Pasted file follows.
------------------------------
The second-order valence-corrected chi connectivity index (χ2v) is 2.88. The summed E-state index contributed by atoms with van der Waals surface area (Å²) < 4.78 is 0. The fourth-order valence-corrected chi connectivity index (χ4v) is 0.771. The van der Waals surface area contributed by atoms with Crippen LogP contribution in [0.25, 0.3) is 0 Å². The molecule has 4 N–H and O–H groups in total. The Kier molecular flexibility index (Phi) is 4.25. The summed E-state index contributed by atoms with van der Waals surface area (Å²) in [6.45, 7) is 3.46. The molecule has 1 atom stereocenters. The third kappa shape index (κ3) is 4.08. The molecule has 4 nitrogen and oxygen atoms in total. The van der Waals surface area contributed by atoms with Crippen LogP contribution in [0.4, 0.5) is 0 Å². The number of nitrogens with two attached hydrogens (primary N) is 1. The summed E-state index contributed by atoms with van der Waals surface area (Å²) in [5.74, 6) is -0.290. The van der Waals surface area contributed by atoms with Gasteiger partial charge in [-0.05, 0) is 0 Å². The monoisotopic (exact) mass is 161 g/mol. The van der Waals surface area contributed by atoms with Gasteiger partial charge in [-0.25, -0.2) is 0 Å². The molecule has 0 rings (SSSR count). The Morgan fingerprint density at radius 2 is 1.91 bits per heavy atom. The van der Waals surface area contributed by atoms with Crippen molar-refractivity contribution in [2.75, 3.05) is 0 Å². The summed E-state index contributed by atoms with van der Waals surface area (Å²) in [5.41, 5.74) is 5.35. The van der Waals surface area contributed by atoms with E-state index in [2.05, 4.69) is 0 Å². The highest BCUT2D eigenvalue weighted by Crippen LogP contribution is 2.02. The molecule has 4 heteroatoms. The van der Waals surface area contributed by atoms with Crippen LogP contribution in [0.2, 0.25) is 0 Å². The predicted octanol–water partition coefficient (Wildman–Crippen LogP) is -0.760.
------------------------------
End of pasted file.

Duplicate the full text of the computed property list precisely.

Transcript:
The second-order valence-corrected chi connectivity index (χ2v) is 2.88. The summed E-state index contributed by atoms with van der Waals surface area (Å²) < 4.78 is 0. The fourth-order valence-corrected chi connectivity index (χ4v) is 0.771. The van der Waals surface area contributed by atoms with Crippen LogP contribution in [0.25, 0.3) is 0 Å². The molecule has 4 N–H and O–H groups in total. The Kier molecular flexibility index (Phi) is 4.25. The summed E-state index contributed by atoms with van der Waals surface area (Å²) in [6.45, 7) is 3.46. The molecule has 1 atom stereocenters. The third kappa shape index (κ3) is 4.08. The molecule has 4 nitrogen and oxygen atoms in total. The van der Waals surface area contributed by atoms with Crippen LogP contribution in [0.4, 0.5) is 0 Å². The number of nitrogens with two attached hydrogens (primary N) is 1. The summed E-state index contributed by atoms with van der Waals surface area (Å²) in [5.74, 6) is -0.290. The van der Waals surface area contributed by atoms with Gasteiger partial charge in [-0.05, 0) is 0 Å². The monoisotopic (exact) mass is 161 g/mol. The van der Waals surface area contributed by atoms with Gasteiger partial charge in [-0.25, -0.2) is 0 Å². The molecule has 0 rings (SSSR count). The Morgan fingerprint density at radius 2 is 1.91 bits per heavy atom. The van der Waals surface area contributed by atoms with Crippen molar-refractivity contribution in [2.75, 3.05) is 0 Å². The summed E-state index contributed by atoms with van der Waals surface area (Å²) in [5.41, 5.74) is 5.35. The van der Waals surface area contributed by atoms with E-state index in [2.05, 4.69) is 0 Å². The highest BCUT2D eigenvalue weighted by Crippen LogP contribution is 2.02. The molecule has 4 heteroatoms. The van der Waals surface area contributed by atoms with Crippen LogP contribution in [0.2, 0.25) is 0 Å². The predicted octanol–water partition coefficient (Wildman–Crippen LogP) is -0.760.